• In March 2015, on the eve of Easter, 149 mainly Christian students were killed when a University in Garissa was attacked by a number of Islamist extremists. The attackers went from room to room, and those who could not affirm the Muslim ‘Shehada’ were killed; others were spared.
Egypt’s Christians, more than 10 per cent of the population, have faced serious violence since May 2016, including a priest killed, angry mob attacks in Minya and Alexandria, which destroyed homes and displaced families. Reflecting what most Copts see as the country turning a blind eye to increased violence against its Christian minority, the Coptic Church’s Bishop Makarius tweeted on 17 July "reminding" president Abdel-Fattah el-Sisi that Copts "are Egyptian citizens", and that his diocese of Minya "falls within the country’s jurisdiction".
• 17 July, an assault at Egypt priest’s home kills 1 and injures 3, said a statement by the Diocese of Minya, 240km south of Cairo. "The family of two priests of Minya were subject to assault involving clubs and knives," said the statement about the attack, which took place on Sunday evening (17 July) in the village of Tahna el-Gabal. A 27-year-old man was killed in the assault "due to a stab to the heart", while two more were seriously injured: the priest’s father and a brother of the second priest.
• 30 June, a Coptic Orthodox priest was shot dead in Egypt’s Sinai Peninsula by Islamist militants. Fr. Raphael Moussa, 46, was shot four times in the head from a passing taxi as he stood next to his car in Arish, the capital of northern Sinai. The priest was returning home from leading mass at the Mar Girguis (St. George) Church. Moussa is the second priest in Arish to have been assassinated by the jihadists. Fr. Mina Aboud Sharubim was shot dead in July 2013, just three days after Islamist President Mohamed Morsi was toppled by the Egyptian military.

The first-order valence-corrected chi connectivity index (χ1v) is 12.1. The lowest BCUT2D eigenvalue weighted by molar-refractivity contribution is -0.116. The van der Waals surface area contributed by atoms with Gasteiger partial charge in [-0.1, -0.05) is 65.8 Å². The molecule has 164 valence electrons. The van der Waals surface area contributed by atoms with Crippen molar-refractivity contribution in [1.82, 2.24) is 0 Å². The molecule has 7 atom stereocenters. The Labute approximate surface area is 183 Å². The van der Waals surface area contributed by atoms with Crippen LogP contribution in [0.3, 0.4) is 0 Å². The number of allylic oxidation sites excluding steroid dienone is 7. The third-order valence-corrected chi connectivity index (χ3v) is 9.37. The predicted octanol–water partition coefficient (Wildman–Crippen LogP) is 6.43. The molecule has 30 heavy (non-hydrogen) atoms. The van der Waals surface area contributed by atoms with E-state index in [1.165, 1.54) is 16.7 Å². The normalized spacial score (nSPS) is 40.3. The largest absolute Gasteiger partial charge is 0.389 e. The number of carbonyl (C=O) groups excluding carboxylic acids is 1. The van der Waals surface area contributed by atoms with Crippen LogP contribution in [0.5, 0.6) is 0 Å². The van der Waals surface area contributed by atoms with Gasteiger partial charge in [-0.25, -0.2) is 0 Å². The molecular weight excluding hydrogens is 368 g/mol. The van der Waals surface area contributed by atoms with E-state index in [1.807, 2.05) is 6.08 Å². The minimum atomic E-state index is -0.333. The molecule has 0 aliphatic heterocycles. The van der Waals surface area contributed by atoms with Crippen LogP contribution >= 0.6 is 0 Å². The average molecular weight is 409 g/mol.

In the aftermath of the Charlie Hebdo attacks in Paris, the churches in the predominantly-Muslim West African nation of Niger experienced the worst attacks in their history. On the weekend of 16-17 January 2015, hundreds of angry Islamists attacked and ransacked dozens of properties and churches, shouting “Allahu Akbar” (“Allah is the greatest”).
Ten people lost their lives during that weekend; more than 70 churches were destroyed, as well as numerous Christian schools and organisations, including two orphanages. At least 30 Christian homes were also looted and burnt down.
The motive of the violence was said to be anger at the presence of Niger President in Paris in what was perceived to be support for an anti-religious magazine. The “memorial” issue of Charlie Hebdo, showing the Prophet Mohammad weeping, reinforced this anger and triggered the protests, which quickly turned into anti-Christian violence.
The violence was the expression of a growing intolerance in Niger society, aggravated by the rise of Islamism, noted analysts.
DEMOCRATIC REPUBLIC OF CONGO
While attention has been focused on Nigeria’s radical Islamist group Boko Haram, a relatively unknown militant group has intensified attacks in the Democratic Republic of Congo (DRC), raising fears of the emergence of a new jihadist organisation in central Africa.
A group of militants originally rooted in a rebel movement to overthrow Uganda’s government and replace it with an Islamist fundamentalist state, but forced to re-locate over the border into DRC, has been carrying out murders of local people, far from the attention of most of the world’s major media. Attacks including murder, looting, abduction and rape are carried out on an almost weekly basis.
• 16 October, 2014, one attack decimated an entire community, including Pastor Kanyamanda Jean Kambale, his wife Odette and two of their children.
• 19 October, 2012, three Catholic Assumptionist priests, P. Jean-Pierre Ndulani, Edmond Kisughu and Anselm Wasukundi, were kidnapped from their home in the town of Mbau, in Beni. Local journalists reported that they were taken by an armed militia. According to local newspaper Les Coulisses, and Radio Kivu 1, they were killed a year later because they refused to convert to Islam, but there is no proof of this, and their whereabouts remains unknown.